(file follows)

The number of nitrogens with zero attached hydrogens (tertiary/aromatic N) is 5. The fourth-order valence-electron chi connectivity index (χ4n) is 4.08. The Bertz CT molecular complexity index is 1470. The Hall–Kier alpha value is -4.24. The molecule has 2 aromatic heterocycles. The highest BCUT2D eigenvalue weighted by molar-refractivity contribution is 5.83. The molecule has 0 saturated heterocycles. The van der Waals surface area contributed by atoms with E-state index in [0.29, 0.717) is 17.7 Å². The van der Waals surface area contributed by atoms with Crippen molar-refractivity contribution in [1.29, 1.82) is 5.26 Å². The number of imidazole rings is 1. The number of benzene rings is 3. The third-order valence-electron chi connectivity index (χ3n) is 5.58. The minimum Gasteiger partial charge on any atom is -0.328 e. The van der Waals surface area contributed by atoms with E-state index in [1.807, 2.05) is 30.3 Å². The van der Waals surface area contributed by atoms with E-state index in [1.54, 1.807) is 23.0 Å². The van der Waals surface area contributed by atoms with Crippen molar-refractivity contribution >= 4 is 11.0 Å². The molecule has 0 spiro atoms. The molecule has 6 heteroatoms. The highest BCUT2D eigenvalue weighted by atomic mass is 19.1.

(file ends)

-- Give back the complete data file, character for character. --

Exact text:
The number of nitrogens with zero attached hydrogens (tertiary/aromatic N) is 5. The fourth-order valence-electron chi connectivity index (χ4n) is 4.08. The Bertz CT molecular complexity index is 1470. The Hall–Kier alpha value is -4.24. The molecule has 2 aromatic heterocycles. The highest BCUT2D eigenvalue weighted by molar-refractivity contribution is 5.83. The molecule has 0 saturated heterocycles. The van der Waals surface area contributed by atoms with E-state index in [0.29, 0.717) is 17.7 Å². The van der Waals surface area contributed by atoms with Crippen molar-refractivity contribution in [1.29, 1.82) is 5.26 Å². The number of imidazole rings is 1. The number of benzene rings is 3. The third-order valence-electron chi connectivity index (χ3n) is 5.58. The minimum Gasteiger partial charge on any atom is -0.328 e. The van der Waals surface area contributed by atoms with E-state index in [1.807, 2.05) is 30.3 Å². The van der Waals surface area contributed by atoms with E-state index in [1.54, 1.807) is 23.0 Å². The van der Waals surface area contributed by atoms with Crippen molar-refractivity contribution >= 4 is 11.0 Å². The molecule has 0 spiro atoms. The molecule has 6 heteroatoms. The highest BCUT2D eigenvalue weighted by atomic mass is 19.1.